"The middle classes could become a revolutionary class, taking the role envisaged for the proletariat by Marx," says the report. The thesis is based on a growing gap between the middle classes and the super-rich on one hand and an urban under-class threatening social order: "The world's middle classes might unite, using access to knowledge, resources and skills to shape transnational processes in their own class interest". Marxism could also be revived, it says, because of global inequality. An increased trend towards moral relativism and pragmatic values will encourage people to seek the "sanctuary provided by more rigid belief systems, including religious orthodoxy and doctrinaire political ideologies, such as popularism and Marxism". British Ministry of Defence Report on the futureDavid Seaton's News Links
After reading the quote from the British MOD report, read Harold Meyerson's well documented article from the Washington Post and then ask yourself how long it will be before the service workers, whose work makes life possible organize and strike and how long before the middle classes, whose only capital is their knowledge of information systems rebel and join them too.
Knowledge workers are today's true, world-proletariat, without whose labor nothing functions. The post-industrial knowledge worker is truly within the contemporary system in the same way that the industrial worker was within his or her system. It could be called the "vanguard" or "aristocracy"of the service sector whose problems Meyerson outlines. When the knowledge workers and the service workers join forces the world will change like a nuclear chain reaction. Therefore we can expect that the system as it is will make a herculean effort to keep this from happening. Traditionally the tools for preventing unions of such revolutionary potential from forming have been xenophobia, nationalism, religious manias and war. All of them are on today's menu.
Only organization at the grass roots level: unions, workers, students, Internet, micro-financing and NGOs and constant dialog and sharing of information can keep those sinister forces from derailing or co-opting this movement. DS
Harold Meyerson: A Dream Short-Circuited - Washington Post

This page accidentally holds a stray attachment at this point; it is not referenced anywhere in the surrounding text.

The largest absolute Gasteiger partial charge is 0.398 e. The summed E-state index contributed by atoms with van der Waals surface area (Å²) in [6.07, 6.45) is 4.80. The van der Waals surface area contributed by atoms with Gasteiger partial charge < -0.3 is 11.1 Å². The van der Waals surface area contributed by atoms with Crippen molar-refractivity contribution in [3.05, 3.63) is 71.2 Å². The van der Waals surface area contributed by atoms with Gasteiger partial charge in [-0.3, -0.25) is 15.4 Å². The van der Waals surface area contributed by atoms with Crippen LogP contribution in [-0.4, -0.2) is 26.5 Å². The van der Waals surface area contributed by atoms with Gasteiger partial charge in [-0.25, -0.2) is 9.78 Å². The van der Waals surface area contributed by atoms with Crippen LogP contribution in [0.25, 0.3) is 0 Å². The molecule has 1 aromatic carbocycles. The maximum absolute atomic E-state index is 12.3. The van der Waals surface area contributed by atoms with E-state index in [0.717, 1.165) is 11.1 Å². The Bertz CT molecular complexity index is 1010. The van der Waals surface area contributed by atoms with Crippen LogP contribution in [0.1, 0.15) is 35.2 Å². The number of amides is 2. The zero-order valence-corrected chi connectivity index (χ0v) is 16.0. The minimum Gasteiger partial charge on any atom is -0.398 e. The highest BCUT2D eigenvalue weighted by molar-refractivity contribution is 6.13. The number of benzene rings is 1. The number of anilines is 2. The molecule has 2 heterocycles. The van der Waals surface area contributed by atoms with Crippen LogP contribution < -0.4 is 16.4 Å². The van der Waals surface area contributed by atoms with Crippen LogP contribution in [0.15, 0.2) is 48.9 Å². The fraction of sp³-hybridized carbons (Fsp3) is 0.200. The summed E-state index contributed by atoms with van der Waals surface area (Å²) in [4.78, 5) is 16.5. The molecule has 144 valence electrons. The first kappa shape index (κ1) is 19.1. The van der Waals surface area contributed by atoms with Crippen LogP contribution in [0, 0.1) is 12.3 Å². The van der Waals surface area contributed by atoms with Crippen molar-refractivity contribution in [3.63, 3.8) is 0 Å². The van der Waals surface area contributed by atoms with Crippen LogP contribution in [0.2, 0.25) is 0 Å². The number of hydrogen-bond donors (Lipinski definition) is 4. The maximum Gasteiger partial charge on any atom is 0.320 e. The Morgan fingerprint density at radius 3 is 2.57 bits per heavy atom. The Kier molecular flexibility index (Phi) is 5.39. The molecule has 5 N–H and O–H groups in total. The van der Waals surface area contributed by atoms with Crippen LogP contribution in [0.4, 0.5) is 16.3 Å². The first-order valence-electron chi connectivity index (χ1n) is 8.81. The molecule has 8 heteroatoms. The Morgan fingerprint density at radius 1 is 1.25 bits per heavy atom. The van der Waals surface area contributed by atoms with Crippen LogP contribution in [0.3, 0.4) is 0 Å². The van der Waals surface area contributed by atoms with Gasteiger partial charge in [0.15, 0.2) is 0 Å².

Abstract: An analysis of Internal Revenue Service data from 2005 that became available showed that the bottom 90 percent of Americans made less money that year than they had in 2004. According to a study by economists Emmanuel Saez of the University of California at Berkeley and Thomas Piketty of the Paris School of Economics, total reported income in the United States increased by 9 percent in 2005 over its level in 2004. All of that increase, however, came from the wealthiest 10 percent of Americans, and the wealthiest 1 percent experienced an increase of 14 percent. Among the remaining 90 percent, income actually decreased by 0.6 percent. And 2005, let us remember, wasn't a year of economic downturn. The American economy was humming along. It was only the American people who weren't doing very well. What all this amounts to is a triumph of corporate and financial power, and of the conservative economics that shores it up. Once upon a time, American prosperity actually benefited Americans. From 1947 through 1973, productivity in the U.S. rose by 104 percent, and median family income rose by an identical 104 percent. Those were also the only years of real union power in the United States, years in which one-quarter of the workforce, and in some years one-third, was unionized. Apparently, this level of worker power and mass prosperity proved intolerable to our financial elite and their political flunkies. Since the '70s, American business has generally done its damnedest to keep its workers down. Employers routinely opted to pay the negligible penalties for violating the National Labor Relations Act rather than permit its employees to join unions. In 1969, according the National Labor Relations Board, the number of employees who'd suffered illegal retaliation for exercising their right to join or maintain a union was just over 6,000; by 2005, that number had risen to 31,358. According to a study out this January from the Center for Economic and Policy Research, fully one in five activists on unionization campaigns are illegally fired. And as worker power declines, so do living standards. Secure retirement pensions are history; employer-provided health benefits are going fast. To all of this, conservatives offer no remedy whatever save to make things worse. Employer-provided pensions collapsing? Let's gut Social Security, too. Health insurance tottering? By all means, let's preserve our private, for-profit system, which currently fails to cover 47 million of our fellow Americans. All income increases going only to the rich? Let's switch to a flat tax (Rudy Giuliani's most recent brainstorm), which further shifts the tax burden from the upwardly mobile rich to the downwardly-mobile everyone else. READ IT ALL